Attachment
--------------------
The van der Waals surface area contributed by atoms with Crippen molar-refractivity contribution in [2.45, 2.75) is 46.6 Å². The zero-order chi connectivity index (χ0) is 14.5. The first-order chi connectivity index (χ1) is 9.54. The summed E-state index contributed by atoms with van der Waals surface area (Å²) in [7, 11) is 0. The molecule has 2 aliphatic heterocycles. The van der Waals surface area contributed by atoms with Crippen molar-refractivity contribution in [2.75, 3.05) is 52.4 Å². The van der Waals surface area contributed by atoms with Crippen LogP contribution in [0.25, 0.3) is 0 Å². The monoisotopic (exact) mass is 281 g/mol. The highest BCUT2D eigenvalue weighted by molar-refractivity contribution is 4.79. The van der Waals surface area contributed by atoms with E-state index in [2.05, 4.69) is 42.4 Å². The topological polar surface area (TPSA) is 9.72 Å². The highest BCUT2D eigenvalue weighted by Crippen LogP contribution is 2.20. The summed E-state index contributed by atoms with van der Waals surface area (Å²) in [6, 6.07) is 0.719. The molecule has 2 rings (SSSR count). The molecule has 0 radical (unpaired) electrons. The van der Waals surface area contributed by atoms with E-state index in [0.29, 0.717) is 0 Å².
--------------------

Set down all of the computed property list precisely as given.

The van der Waals surface area contributed by atoms with Crippen molar-refractivity contribution in [2.45, 2.75) is 46.6 Å². The zero-order chi connectivity index (χ0) is 14.5. The first-order chi connectivity index (χ1) is 9.54. The summed E-state index contributed by atoms with van der Waals surface area (Å²) in [7, 11) is 0. The molecule has 2 aliphatic heterocycles. The van der Waals surface area contributed by atoms with Crippen molar-refractivity contribution in [2.75, 3.05) is 52.4 Å². The van der Waals surface area contributed by atoms with Crippen LogP contribution in [0.25, 0.3) is 0 Å². The monoisotopic (exact) mass is 281 g/mol. The highest BCUT2D eigenvalue weighted by molar-refractivity contribution is 4.79. The van der Waals surface area contributed by atoms with E-state index in [2.05, 4.69) is 42.4 Å². The topological polar surface area (TPSA) is 9.72 Å². The highest BCUT2D eigenvalue weighted by Crippen LogP contribution is 2.20. The summed E-state index contributed by atoms with van der Waals surface area (Å²) in [6, 6.07) is 0.719. The molecule has 2 rings (SSSR count). The molecule has 0 radical (unpaired) electrons. The van der Waals surface area contributed by atoms with E-state index in [0.29, 0.717) is 0 Å².